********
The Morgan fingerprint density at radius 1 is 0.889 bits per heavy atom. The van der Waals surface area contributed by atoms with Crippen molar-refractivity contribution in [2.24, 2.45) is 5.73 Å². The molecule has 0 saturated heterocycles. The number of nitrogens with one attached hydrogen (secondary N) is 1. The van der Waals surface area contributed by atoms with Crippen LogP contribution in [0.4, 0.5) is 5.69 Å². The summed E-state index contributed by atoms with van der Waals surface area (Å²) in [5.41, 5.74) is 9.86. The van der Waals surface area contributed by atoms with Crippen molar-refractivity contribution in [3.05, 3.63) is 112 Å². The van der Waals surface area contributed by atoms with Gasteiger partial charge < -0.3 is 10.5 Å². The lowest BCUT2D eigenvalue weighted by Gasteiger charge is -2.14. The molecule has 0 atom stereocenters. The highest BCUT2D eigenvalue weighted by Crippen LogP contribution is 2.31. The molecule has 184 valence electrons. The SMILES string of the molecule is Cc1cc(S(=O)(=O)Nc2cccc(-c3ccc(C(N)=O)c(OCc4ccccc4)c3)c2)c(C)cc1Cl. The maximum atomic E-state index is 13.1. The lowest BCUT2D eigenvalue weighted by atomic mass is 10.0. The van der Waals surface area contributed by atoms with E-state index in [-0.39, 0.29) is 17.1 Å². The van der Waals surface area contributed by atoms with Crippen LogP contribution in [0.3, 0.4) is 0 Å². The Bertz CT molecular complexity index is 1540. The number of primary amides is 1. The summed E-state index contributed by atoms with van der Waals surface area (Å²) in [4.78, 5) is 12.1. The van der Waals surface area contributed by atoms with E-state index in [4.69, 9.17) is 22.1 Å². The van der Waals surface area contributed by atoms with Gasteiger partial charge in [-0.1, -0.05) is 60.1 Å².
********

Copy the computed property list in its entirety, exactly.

The Morgan fingerprint density at radius 1 is 0.889 bits per heavy atom. The van der Waals surface area contributed by atoms with Crippen molar-refractivity contribution in [2.24, 2.45) is 5.73 Å². The molecule has 0 saturated heterocycles. The number of nitrogens with one attached hydrogen (secondary N) is 1. The van der Waals surface area contributed by atoms with Crippen LogP contribution in [0.4, 0.5) is 5.69 Å². The summed E-state index contributed by atoms with van der Waals surface area (Å²) in [5.41, 5.74) is 9.86. The van der Waals surface area contributed by atoms with Crippen molar-refractivity contribution in [3.05, 3.63) is 112 Å². The van der Waals surface area contributed by atoms with Gasteiger partial charge < -0.3 is 10.5 Å². The lowest BCUT2D eigenvalue weighted by Gasteiger charge is -2.14. The molecule has 0 atom stereocenters. The highest BCUT2D eigenvalue weighted by Crippen LogP contribution is 2.31. The molecule has 184 valence electrons. The SMILES string of the molecule is Cc1cc(S(=O)(=O)Nc2cccc(-c3ccc(C(N)=O)c(OCc4ccccc4)c3)c2)c(C)cc1Cl. The maximum atomic E-state index is 13.1. The lowest BCUT2D eigenvalue weighted by atomic mass is 10.0. The van der Waals surface area contributed by atoms with E-state index in [-0.39, 0.29) is 17.1 Å². The van der Waals surface area contributed by atoms with Crippen LogP contribution in [0.3, 0.4) is 0 Å². The Bertz CT molecular complexity index is 1540. The number of primary amides is 1. The summed E-state index contributed by atoms with van der Waals surface area (Å²) in [4.78, 5) is 12.1. The van der Waals surface area contributed by atoms with E-state index in [4.69, 9.17) is 22.1 Å². The van der Waals surface area contributed by atoms with Gasteiger partial charge in [-0.1, -0.05) is 60.1 Å².